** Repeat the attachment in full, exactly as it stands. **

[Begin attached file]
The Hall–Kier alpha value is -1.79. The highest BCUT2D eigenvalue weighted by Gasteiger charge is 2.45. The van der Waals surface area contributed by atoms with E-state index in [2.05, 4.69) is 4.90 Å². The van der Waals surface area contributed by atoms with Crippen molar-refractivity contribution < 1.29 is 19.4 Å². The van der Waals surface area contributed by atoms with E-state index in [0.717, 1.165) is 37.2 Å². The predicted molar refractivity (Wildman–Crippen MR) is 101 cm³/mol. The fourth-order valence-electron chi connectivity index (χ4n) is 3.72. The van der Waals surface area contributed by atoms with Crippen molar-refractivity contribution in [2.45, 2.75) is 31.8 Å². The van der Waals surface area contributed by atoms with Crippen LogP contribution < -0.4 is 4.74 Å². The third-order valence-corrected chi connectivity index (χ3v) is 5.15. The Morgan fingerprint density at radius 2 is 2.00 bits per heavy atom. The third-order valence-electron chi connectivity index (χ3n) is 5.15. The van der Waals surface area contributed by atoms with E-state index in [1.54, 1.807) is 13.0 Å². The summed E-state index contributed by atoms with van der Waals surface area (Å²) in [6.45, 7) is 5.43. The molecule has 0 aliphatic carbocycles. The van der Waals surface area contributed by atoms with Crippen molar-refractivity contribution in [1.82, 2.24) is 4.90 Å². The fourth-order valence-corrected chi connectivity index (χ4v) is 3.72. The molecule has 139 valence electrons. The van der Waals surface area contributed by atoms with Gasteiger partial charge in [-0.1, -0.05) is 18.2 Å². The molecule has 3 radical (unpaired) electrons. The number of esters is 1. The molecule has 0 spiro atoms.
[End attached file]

The Hall–Kier alpha value is -1.79. The highest BCUT2D eigenvalue weighted by Gasteiger charge is 2.45. The van der Waals surface area contributed by atoms with E-state index in [2.05, 4.69) is 4.90 Å². The van der Waals surface area contributed by atoms with Crippen molar-refractivity contribution < 1.29 is 19.4 Å². The van der Waals surface area contributed by atoms with E-state index in [0.717, 1.165) is 37.2 Å². The predicted molar refractivity (Wildman–Crippen MR) is 101 cm³/mol. The fourth-order valence-electron chi connectivity index (χ4n) is 3.72. The van der Waals surface area contributed by atoms with Crippen molar-refractivity contribution in [2.45, 2.75) is 31.8 Å². The van der Waals surface area contributed by atoms with Crippen LogP contribution < -0.4 is 4.74 Å². The third-order valence-corrected chi connectivity index (χ3v) is 5.15. The Morgan fingerprint density at radius 2 is 2.00 bits per heavy atom. The third-order valence-electron chi connectivity index (χ3n) is 5.15. The van der Waals surface area contributed by atoms with E-state index in [1.54, 1.807) is 13.0 Å². The summed E-state index contributed by atoms with van der Waals surface area (Å²) in [6.45, 7) is 5.43. The molecule has 0 aliphatic carbocycles. The van der Waals surface area contributed by atoms with Crippen molar-refractivity contribution in [1.82, 2.24) is 4.90 Å². The fourth-order valence-corrected chi connectivity index (χ4v) is 3.72. The molecule has 139 valence electrons. The van der Waals surface area contributed by atoms with Gasteiger partial charge in [-0.1, -0.05) is 18.2 Å². The molecule has 3 radical (unpaired) electrons. The number of esters is 1. The molecule has 0 spiro atoms.